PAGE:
The new Meyerland campus, a central fixture among Houston’s Jewish community since 1936 and commonly referred to as “the J,” was largely funded by more than 700 individuals, families and foundation donors.
“A project like this really shows the resiliency of Houston,” ERJCC Board Chair-elect Debbie Diamond said at the formal dedication and ribbon-cutting ceremony Feb. 26.
The ERJCC flooded three times before its renovation—10 feet of water during Hurricane Harvey and twice prior. ERJCC board members said they had to re-evaluate whether the center would remain or relocate, but they decided to reaffirm their commitment to the area by investing in the center.
“We chose to stay here in this neighborhood to help be part of the revitalization of the Meyerland and west Houston area, and to be here for the entire community—the Jewish community as well as anyone who wants to be here with us,” Diamond said.
Rebuilding the center
During Harvey, the ERJCC was headquarters for hurricane relief efforts in the area, Houston Mayor Sylvester Turner said during the event.
“Many wondered how the ERJCC would be rebuilt, but the ERJCC quickly rose to the occasion; instead of shutting its doors completely, the center mobilized volunteers and quickly became a mecca of hurricane relief efforts and flood supplies for the entirety of southwest Houston,” he said.
At the ceremony, ERJCC Chair Jeremy Samuels said instead of just renovating the center, they decided to do a complete overhaul and expansion. Development and planning documents with the city of Houston required that the center include a stormwater sewer and detention site.
“This facility is a bold post-Harvey, post-COVID statement that we’re strong and vibrant,” Samuels said.
Construction on the $50 million project ran from January 2021 through January 2023. The project added the 126,000-square-foot Samuels Family Community Pavilion as well as 27,000 square feet to the existing center.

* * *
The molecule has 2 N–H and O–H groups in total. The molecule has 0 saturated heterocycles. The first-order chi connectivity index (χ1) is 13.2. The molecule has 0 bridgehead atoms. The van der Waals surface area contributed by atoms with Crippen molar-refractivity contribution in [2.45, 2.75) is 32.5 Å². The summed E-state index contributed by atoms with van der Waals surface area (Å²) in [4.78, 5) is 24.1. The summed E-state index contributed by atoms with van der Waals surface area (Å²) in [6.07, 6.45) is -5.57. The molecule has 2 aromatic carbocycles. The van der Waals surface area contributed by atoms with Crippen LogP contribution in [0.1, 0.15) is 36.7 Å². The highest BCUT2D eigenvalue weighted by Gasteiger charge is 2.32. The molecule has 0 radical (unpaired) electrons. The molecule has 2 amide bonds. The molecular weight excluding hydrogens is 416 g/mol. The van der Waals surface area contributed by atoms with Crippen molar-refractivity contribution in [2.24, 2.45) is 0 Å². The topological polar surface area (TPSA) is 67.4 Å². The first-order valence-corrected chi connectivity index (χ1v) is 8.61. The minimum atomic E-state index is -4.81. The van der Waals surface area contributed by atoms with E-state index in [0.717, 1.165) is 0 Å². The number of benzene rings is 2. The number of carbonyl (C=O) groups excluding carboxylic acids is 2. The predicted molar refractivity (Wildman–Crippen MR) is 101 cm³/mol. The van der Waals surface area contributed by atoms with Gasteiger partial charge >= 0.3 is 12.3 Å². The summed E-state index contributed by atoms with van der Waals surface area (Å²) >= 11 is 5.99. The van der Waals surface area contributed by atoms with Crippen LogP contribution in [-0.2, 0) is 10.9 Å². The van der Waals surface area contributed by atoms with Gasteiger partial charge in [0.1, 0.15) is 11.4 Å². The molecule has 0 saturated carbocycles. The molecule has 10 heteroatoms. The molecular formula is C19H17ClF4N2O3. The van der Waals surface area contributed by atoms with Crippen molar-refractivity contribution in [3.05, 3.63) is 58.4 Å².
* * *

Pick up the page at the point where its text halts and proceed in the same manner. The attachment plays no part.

The three-story pavilion boasts a list of new amenities and spaces, including an aquatics complex with recreational pools and slides; lap pools; a fitness center; an outdoor cafe; and family locker rooms equipped with saunas and whirlpools.
A growing population
The project also included a new $3.5 million Jewish Federation of Greater Houston building. The old building on the ERJCC property was demolished to build on the north end of the center.
The Jewish Federation of Greater Houston, a Jewish philanthropic organization, partnered with the center in what it called a way of renewing the area as a hub of Jewish life for the future, according to its 2022-23 financial report.
Houston has a slightly smaller percentage of Jewish population than other major cities, said Taryn Baranowski, the Federation’s chief marketing officer. But she said the community is strong, vibrant and growing.
“Even though it’s a smaller group, it’s very tight-knit, and we get a lot done,” Baranowski said.
The last demographic study of the region’s Jewish population was completed in 2016 by the federation. Based on data going back to 1986, the study found that the number of Houston households with at least one Jewish adult increased from 16,000 to 26,000 in 2016.
Geography affects the community’s ability to participate in events, according to the organization, and those areas in southwest Houston also have Jewish institutions such as a synagogue or school. The ERJCC has its religious background, but its doors remain open to all, Diamond said.
“It’s a very diverse part of the city, and we really welcome people from all communities to be a part of what we do here,” she said.
With more facility space and renovations, new programs are available. The new culinary studio installed in the Joe Weingarten Building offers culinary classes and events and welcomes chef appearances, which will incorporate Jewish culture and food traditions into programming, ERJCC officials said.
Although the ERJCC hosts events that are often open to the public, a membership is required to take advantage of most services, including access to the center’s pool and fitness facility. As of March 1, membership reached more than 6,100 individuals, a 17% rise since December, ERJCC Communications Manager Laurie Pickei said.
Longtime member Barbara Kalmans is no stranger to programs for seniors at “the J.” She and her friends, who all donated to the renovations, attended the February ceremony together.
“I used to live six blocks down the street; now I live farther away, but I was here three times last week,” Kalmans said.
ERJCC CEO Joel Dinkins said the center is in it for the long haul.
“The children of our community leaders 60 years ago that built this campus are today’s leaders building a community for tomorrow,” he said.